How truly sad, ironic and chilling that just days before Easter, La cathédrale de Notre-Dame de Paris, the haunting 850-year old Gothic masterpiece should be swept by a colossal fire. Predictably, responses have been widely diverse. In addition to the tears shed, Psalms intoned, and vast sums already donated for its reconstruction, many of the cyber-cretins who inhabit their modern version of the Asylum of Charenton have proclaimed that it was a conspiracy - an act of Muslim terror. Just as predictably, the so-called “Yellow Jackets” have begun protesting that the donated restoration funds (already in excess of $1 billion) can and should be spent for aiding the hungry, the homeless and the grossly impoverished of France. The ashes and embers of Notre-Dame have brought people the world over together; so too, these same ashes and embers have torn people both up and apart.
Without question, Notre-Dame de Paris is the most famous of all Gothic Cathedrals of the Middle Ages and is, for its size, antiquity and architectural interest. It was built on the ruins of two earlier churches, which were themselves predated by a Gallo-Roman temple dedicated to Jupiter. The cathedral was initiated by Maurice de Sully, bishop of Paris, who, in about 1160 conceived the idea of converting into a single building, on a larger scale, the ruins of the two earlier basilicas. The foundation stone was laid by Pope Alexander III in 1163, and the high altar was consecrated in 1189. The choir, the western façade, and the nave were completed by 1250, and porches, chapels, and other embellishments were added over the next 100 years.
This is not the first time Notre-Dame has been severely damaged. After the French Revolution it was rescued from possible destruction by Napoleon, who crowned himself emperor of the French in the cathedral in 1804. Notre-Dame underwent major restorations in the mid-19th century. And the popularity of Victor Hugo’s 1831 historical novel The Hunchback of Notre-Dame (originally titled Notre-Dame de Paris , which takes place in the cathedral, was said to have inspired the renovations. (n.b. As of this morning, Hugo’s classic novel is now the #1 best seller on Amazon.com.)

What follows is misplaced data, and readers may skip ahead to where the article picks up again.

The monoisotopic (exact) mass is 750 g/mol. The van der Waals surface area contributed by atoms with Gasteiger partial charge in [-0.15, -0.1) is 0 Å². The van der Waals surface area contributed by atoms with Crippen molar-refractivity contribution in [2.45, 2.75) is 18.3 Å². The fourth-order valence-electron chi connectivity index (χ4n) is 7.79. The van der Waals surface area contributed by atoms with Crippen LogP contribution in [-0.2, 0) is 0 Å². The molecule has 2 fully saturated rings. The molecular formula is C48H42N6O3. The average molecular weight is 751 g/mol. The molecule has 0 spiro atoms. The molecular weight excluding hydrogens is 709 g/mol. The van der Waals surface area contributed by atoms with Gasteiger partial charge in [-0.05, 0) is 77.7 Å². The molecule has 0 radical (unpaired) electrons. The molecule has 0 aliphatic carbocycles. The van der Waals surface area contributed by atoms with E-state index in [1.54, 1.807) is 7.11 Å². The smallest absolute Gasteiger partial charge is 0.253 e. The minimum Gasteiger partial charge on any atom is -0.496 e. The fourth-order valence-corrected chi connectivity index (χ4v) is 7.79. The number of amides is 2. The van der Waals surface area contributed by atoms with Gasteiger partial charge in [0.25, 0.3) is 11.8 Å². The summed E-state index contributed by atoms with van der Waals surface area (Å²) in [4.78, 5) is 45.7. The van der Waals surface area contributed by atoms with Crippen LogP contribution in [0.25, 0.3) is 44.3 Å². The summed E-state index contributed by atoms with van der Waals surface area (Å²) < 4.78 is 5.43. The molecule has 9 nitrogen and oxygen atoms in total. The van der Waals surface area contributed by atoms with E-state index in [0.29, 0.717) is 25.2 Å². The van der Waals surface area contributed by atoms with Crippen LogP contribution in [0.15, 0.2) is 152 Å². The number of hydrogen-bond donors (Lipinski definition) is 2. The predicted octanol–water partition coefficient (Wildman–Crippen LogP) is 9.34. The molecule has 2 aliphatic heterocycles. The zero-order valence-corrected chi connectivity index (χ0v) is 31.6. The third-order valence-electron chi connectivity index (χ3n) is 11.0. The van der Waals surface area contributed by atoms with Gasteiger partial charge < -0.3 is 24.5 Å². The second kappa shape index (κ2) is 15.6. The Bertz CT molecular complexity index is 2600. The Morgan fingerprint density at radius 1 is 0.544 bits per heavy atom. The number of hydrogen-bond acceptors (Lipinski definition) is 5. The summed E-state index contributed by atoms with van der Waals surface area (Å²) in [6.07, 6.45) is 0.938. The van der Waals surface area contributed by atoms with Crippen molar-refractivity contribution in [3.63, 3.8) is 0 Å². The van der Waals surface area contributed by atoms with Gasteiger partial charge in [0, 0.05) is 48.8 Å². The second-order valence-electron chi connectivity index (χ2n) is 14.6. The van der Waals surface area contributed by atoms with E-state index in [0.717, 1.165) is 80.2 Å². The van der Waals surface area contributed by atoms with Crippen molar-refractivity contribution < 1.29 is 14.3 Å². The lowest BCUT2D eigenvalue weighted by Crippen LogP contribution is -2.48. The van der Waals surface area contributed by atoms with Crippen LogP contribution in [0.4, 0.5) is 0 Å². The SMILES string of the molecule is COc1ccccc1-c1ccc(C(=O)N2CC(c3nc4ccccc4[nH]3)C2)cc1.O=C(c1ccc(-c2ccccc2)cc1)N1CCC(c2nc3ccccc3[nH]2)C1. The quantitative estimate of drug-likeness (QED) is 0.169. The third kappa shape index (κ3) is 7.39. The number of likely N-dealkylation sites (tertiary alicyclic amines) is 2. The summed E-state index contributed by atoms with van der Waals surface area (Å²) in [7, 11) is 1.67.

One of the things which has always fascinated me about Notre-Dame is how long it took to be built: nearly 250 years. Imagine that! The people who went to work on the first days of construction - more than 1,000 carpenters, masons, metalsmiths and other laborers knew that they wouldn’t live long enough to see it through to completion. Nor would their children or grandchildren. And yet they persisted, going to work six days a week. Today, no one has that kind of patience; no one takes the long view. A skyscraper must be completed in the wink of an eye; and, without all the architectural brilliance of Notre-Dame de Paris.
In terms of lapsed time, Notre-Dame actually took a fairly short time from foundation stone to completion. Consider, if you will that:
The Great Wall of China, the longest man-made structure in the world, took more than 2,000 years to build, cost more than 400,000 lives and has yet to be completed. According to legend, every one of those 400,000 deceased slaves were buried within the wall.